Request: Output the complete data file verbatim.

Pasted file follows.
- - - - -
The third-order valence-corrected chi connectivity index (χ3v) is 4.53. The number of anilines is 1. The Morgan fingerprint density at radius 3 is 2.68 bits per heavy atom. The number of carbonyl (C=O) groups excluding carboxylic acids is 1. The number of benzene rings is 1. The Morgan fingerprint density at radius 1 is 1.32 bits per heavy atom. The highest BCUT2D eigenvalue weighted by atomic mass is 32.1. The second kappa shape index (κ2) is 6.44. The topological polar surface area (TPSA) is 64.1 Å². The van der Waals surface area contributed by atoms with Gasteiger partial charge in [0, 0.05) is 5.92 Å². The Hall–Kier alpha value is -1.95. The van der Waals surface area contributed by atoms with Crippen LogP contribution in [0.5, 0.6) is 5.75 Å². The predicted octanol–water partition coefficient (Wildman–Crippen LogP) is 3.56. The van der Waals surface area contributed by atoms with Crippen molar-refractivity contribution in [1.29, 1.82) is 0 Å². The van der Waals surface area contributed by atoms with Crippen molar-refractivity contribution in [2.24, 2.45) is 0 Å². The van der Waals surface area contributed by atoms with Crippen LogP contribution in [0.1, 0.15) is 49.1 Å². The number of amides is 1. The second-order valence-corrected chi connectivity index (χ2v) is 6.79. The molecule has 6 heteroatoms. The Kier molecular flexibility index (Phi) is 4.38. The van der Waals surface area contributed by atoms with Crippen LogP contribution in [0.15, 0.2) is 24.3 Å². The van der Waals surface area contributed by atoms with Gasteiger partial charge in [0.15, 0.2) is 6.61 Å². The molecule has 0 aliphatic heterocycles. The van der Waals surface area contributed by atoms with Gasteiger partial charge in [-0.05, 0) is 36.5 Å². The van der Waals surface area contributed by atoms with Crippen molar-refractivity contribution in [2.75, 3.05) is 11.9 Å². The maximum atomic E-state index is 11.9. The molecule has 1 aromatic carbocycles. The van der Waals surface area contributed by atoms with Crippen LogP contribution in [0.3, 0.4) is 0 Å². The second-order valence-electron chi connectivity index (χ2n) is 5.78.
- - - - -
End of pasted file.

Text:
The third-order valence-corrected chi connectivity index (χ3v) is 4.53. The number of anilines is 1. The Morgan fingerprint density at radius 3 is 2.68 bits per heavy atom. The number of carbonyl (C=O) groups excluding carboxylic acids is 1. The number of benzene rings is 1. The Morgan fingerprint density at radius 1 is 1.32 bits per heavy atom. The highest BCUT2D eigenvalue weighted by atomic mass is 32.1. The second kappa shape index (κ2) is 6.44. The topological polar surface area (TPSA) is 64.1 Å². The van der Waals surface area contributed by atoms with Gasteiger partial charge in [0, 0.05) is 5.92 Å². The Hall–Kier alpha value is -1.95. The van der Waals surface area contributed by atoms with Crippen LogP contribution in [0.5, 0.6) is 5.75 Å². The predicted octanol–water partition coefficient (Wildman–Crippen LogP) is 3.56. The van der Waals surface area contributed by atoms with Crippen molar-refractivity contribution in [1.29, 1.82) is 0 Å². The van der Waals surface area contributed by atoms with Crippen molar-refractivity contribution in [2.24, 2.45) is 0 Å². The van der Waals surface area contributed by atoms with Crippen LogP contribution in [0.1, 0.15) is 49.1 Å². The number of amides is 1. The second-order valence-corrected chi connectivity index (χ2v) is 6.79. The molecule has 6 heteroatoms. The Kier molecular flexibility index (Phi) is 4.38. The van der Waals surface area contributed by atoms with Crippen LogP contribution in [0.15, 0.2) is 24.3 Å². The van der Waals surface area contributed by atoms with Gasteiger partial charge in [0.15, 0.2) is 6.61 Å². The molecule has 0 aliphatic heterocycles. The van der Waals surface area contributed by atoms with Gasteiger partial charge in [-0.05, 0) is 36.5 Å². The van der Waals surface area contributed by atoms with Crippen molar-refractivity contribution in [2.75, 3.05) is 11.9 Å². The maximum atomic E-state index is 11.9. The molecule has 1 aromatic carbocycles. The van der Waals surface area contributed by atoms with Crippen LogP contribution in [0.3, 0.4) is 0 Å². The second-order valence-electron chi connectivity index (χ2n) is 5.78.